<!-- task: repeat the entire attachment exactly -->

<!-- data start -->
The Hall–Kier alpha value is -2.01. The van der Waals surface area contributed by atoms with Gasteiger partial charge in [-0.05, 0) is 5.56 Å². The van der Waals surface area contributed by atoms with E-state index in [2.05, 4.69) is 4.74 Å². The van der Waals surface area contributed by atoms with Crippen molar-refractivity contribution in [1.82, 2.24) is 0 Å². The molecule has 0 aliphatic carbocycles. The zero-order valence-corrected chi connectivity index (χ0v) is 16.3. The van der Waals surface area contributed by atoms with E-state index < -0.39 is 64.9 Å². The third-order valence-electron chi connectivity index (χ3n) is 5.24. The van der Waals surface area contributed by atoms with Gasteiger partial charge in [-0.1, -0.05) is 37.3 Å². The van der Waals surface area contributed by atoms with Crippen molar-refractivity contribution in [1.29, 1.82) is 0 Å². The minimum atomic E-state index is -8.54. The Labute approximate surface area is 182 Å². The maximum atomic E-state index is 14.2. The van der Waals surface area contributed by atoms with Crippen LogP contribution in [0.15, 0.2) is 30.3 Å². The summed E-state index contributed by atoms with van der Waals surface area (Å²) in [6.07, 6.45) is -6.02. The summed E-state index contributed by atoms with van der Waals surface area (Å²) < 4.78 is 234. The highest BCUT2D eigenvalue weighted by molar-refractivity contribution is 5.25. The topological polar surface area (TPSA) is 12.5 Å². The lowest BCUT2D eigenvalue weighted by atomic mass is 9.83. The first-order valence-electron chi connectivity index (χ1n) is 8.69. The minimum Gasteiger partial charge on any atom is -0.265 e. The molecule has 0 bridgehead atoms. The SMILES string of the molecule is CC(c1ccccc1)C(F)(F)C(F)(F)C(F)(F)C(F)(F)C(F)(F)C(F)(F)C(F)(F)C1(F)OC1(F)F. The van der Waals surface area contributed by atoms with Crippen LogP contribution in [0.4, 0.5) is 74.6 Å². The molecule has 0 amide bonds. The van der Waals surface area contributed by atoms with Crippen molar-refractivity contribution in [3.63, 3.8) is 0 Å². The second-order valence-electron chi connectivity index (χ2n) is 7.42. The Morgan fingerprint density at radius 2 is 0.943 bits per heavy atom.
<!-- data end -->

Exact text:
The Hall–Kier alpha value is -2.01. The van der Waals surface area contributed by atoms with Gasteiger partial charge in [-0.05, 0) is 5.56 Å². The van der Waals surface area contributed by atoms with E-state index in [2.05, 4.69) is 4.74 Å². The van der Waals surface area contributed by atoms with Crippen molar-refractivity contribution in [1.82, 2.24) is 0 Å². The molecule has 0 aliphatic carbocycles. The zero-order valence-corrected chi connectivity index (χ0v) is 16.3. The van der Waals surface area contributed by atoms with E-state index < -0.39 is 64.9 Å². The third-order valence-electron chi connectivity index (χ3n) is 5.24. The van der Waals surface area contributed by atoms with Gasteiger partial charge in [-0.1, -0.05) is 37.3 Å². The van der Waals surface area contributed by atoms with Crippen molar-refractivity contribution in [1.29, 1.82) is 0 Å². The minimum atomic E-state index is -8.54. The Labute approximate surface area is 182 Å². The maximum atomic E-state index is 14.2. The van der Waals surface area contributed by atoms with Crippen LogP contribution in [0.15, 0.2) is 30.3 Å². The summed E-state index contributed by atoms with van der Waals surface area (Å²) in [6.07, 6.45) is -6.02. The summed E-state index contributed by atoms with van der Waals surface area (Å²) < 4.78 is 234. The highest BCUT2D eigenvalue weighted by molar-refractivity contribution is 5.25. The topological polar surface area (TPSA) is 12.5 Å². The lowest BCUT2D eigenvalue weighted by atomic mass is 9.83. The first-order valence-electron chi connectivity index (χ1n) is 8.69. The minimum Gasteiger partial charge on any atom is -0.265 e. The molecule has 0 bridgehead atoms. The SMILES string of the molecule is CC(c1ccccc1)C(F)(F)C(F)(F)C(F)(F)C(F)(F)C(F)(F)C(F)(F)C(F)(F)C1(F)OC1(F)F. The van der Waals surface area contributed by atoms with Crippen LogP contribution in [0.4, 0.5) is 74.6 Å². The molecule has 0 amide bonds. The van der Waals surface area contributed by atoms with Crippen molar-refractivity contribution in [3.63, 3.8) is 0 Å². The second-order valence-electron chi connectivity index (χ2n) is 7.42. The Morgan fingerprint density at radius 2 is 0.943 bits per heavy atom.